X-Content: Ten years ago in City Paper: Sept. 4, 2002
The feature package is CP’s picks in the 2002 Maryland primary elections for governor, attorney general, comptroller, Baltimore City state’s attorney, the Second Congressional District, the Third Congressional District, the Seventh Congressional District, the 40th Legislative District, the 41st Legislative District, the 43rd Legislative District, the 44th Legislative District, the 45th Legislative District, and the 46th Legislative District.
In Mobtown Beat, Brennen Jensen reports on a Butchers Hill movement to take control of vacant properties owned by the Housing Authority of Baltimore City.
The Nose pounces on City Councilman Melvin Stukes’ use of the word ‘nigger,’ tours the under-renovations Hippodrome Theatre, and reports that nearby construction is damaging Fells Point’s historic London Coffee House building.
In Campaign Beat, Van Smith reports on the feisty race for Baltimore City State’s Attorney.
Charles Cohen’s Charmed Life muses on the persistence of the Pigtown brand.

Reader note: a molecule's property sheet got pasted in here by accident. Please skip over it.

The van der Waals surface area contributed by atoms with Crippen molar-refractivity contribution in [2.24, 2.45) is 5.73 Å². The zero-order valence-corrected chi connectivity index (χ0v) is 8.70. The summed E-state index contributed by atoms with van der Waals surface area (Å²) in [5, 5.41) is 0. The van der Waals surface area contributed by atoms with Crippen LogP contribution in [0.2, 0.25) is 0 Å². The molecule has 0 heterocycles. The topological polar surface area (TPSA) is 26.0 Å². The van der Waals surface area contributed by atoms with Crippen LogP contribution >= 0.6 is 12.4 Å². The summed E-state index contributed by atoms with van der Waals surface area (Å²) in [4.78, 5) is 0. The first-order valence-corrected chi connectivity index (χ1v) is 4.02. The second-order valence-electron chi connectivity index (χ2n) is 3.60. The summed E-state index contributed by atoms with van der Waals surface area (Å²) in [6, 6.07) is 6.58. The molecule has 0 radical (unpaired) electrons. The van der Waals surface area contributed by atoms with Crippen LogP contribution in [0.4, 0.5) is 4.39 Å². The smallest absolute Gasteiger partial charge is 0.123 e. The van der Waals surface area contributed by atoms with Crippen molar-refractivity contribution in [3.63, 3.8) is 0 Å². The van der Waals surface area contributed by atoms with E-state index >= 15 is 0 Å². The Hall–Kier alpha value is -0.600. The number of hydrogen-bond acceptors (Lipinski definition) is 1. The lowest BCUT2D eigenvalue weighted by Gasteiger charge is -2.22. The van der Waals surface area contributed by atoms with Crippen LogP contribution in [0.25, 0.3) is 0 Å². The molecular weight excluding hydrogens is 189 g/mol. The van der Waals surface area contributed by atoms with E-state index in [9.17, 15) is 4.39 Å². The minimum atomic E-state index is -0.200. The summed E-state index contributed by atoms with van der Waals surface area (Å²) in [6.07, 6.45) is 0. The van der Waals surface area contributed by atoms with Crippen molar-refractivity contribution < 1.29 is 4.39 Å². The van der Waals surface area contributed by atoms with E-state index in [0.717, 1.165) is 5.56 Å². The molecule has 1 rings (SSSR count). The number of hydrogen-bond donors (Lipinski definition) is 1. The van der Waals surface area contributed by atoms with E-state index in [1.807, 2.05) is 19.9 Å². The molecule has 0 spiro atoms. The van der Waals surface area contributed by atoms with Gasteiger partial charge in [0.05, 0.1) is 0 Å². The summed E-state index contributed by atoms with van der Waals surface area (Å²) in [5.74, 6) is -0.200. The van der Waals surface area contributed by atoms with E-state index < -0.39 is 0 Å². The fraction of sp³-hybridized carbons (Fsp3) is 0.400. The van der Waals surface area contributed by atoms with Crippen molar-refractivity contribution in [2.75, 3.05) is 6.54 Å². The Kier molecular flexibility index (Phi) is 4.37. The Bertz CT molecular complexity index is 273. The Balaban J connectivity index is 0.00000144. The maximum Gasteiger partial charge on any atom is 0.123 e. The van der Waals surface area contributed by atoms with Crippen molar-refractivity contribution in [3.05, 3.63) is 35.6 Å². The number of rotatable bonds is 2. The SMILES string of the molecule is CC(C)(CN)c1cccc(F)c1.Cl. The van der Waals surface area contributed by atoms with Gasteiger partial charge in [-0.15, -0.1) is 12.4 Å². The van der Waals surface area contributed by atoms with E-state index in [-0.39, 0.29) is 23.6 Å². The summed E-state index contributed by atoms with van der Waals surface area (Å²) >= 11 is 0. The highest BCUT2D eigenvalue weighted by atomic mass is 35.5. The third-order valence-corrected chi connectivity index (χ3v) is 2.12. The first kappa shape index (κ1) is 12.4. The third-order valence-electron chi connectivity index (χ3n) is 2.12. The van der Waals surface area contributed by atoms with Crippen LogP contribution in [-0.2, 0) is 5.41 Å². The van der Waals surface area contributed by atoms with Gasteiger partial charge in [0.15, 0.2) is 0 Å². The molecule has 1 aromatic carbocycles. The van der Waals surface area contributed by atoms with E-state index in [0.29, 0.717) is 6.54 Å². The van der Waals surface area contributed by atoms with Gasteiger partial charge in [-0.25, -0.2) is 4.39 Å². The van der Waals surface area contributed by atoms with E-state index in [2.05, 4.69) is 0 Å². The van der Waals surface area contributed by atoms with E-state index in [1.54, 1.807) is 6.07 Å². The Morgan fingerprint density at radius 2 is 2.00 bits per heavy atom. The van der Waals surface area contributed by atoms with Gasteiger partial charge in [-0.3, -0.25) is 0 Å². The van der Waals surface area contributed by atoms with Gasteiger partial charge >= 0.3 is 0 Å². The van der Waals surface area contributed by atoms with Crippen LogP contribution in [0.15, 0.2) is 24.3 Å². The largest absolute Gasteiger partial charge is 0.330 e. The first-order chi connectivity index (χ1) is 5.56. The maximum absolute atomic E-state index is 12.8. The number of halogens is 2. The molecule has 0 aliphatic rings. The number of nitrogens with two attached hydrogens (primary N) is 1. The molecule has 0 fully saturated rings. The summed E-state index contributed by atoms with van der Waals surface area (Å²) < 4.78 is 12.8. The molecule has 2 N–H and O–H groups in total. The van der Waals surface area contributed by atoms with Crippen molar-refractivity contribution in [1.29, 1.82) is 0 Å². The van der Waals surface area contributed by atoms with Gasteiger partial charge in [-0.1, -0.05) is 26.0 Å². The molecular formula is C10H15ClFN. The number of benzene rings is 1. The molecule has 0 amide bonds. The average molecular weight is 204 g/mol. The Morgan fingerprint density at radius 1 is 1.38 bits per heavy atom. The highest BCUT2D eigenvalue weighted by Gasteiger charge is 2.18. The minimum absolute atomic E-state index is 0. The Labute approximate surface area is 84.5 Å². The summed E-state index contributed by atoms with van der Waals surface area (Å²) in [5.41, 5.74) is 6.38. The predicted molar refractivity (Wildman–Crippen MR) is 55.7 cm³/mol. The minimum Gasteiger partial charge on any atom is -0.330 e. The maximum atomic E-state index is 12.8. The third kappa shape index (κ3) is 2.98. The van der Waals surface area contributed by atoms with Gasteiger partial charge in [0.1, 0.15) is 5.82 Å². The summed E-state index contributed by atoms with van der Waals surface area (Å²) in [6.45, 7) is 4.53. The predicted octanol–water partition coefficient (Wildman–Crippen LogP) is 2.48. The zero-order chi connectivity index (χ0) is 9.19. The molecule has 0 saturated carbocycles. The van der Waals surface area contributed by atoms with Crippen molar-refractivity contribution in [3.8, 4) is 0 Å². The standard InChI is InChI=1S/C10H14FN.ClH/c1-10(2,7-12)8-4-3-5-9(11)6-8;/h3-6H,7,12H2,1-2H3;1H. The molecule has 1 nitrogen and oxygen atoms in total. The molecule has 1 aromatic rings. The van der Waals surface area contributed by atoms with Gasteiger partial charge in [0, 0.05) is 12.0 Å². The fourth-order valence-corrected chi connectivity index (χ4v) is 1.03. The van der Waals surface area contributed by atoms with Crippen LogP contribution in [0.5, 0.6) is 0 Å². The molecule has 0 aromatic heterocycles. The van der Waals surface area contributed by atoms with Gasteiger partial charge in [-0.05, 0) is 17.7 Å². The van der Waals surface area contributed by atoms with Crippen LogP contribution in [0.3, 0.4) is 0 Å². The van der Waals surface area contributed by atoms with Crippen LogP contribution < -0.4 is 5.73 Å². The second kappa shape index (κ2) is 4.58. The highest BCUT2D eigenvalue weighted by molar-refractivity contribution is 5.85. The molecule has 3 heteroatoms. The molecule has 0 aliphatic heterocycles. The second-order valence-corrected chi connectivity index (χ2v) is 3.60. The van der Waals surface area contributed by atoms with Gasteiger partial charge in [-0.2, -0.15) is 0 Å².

Christopher Myers’ How’s it Going? gets answers from Francisco Tobio, Mich’l Kirby, and Rebekah “Mr. Quackers” Robinson.
Michael Anft’s Media Circus gauges the ethics of Sun scribe Del Quentin Wilber’s Public Information Act requests about other journalists’ Public Information Act requests.
The Mail has letters from G. Stuart Lacher, Nancy Williamson, and Dana Maier.
The columns are: Suz Redfearn’s Germ Bag, on playing with syringes; Joe MacLeod’s Mr. Wrong, on anti-voting; Mink Stole’s Think Mink, on being left at the altar and taking abuse from friends’ roommates; and Wiley Hall III’s Urban Rhythms, on Michael Moore.
Scocca & MacLeod’s proto-blog, Funny Paper, reads the comics so you don’t have to.
In Imprints: Michael Anft pillories Martin Amis’ handling of Josef Stalin’s legacy in Koba the Dread; Mahinder Kingra praises Darren Williams’ novel, /Angel Rock/; and Frank Diller likes Nancy Zafris’ novel, The Metal Shredders, despite its handful of flaws.
Ben Yaster’s Feedback hip-hops with J-Live, El Da Sensai, and People Under the Stairs at Ottobar.
In Music, Mikael Wood explains how OK Go is not selling out.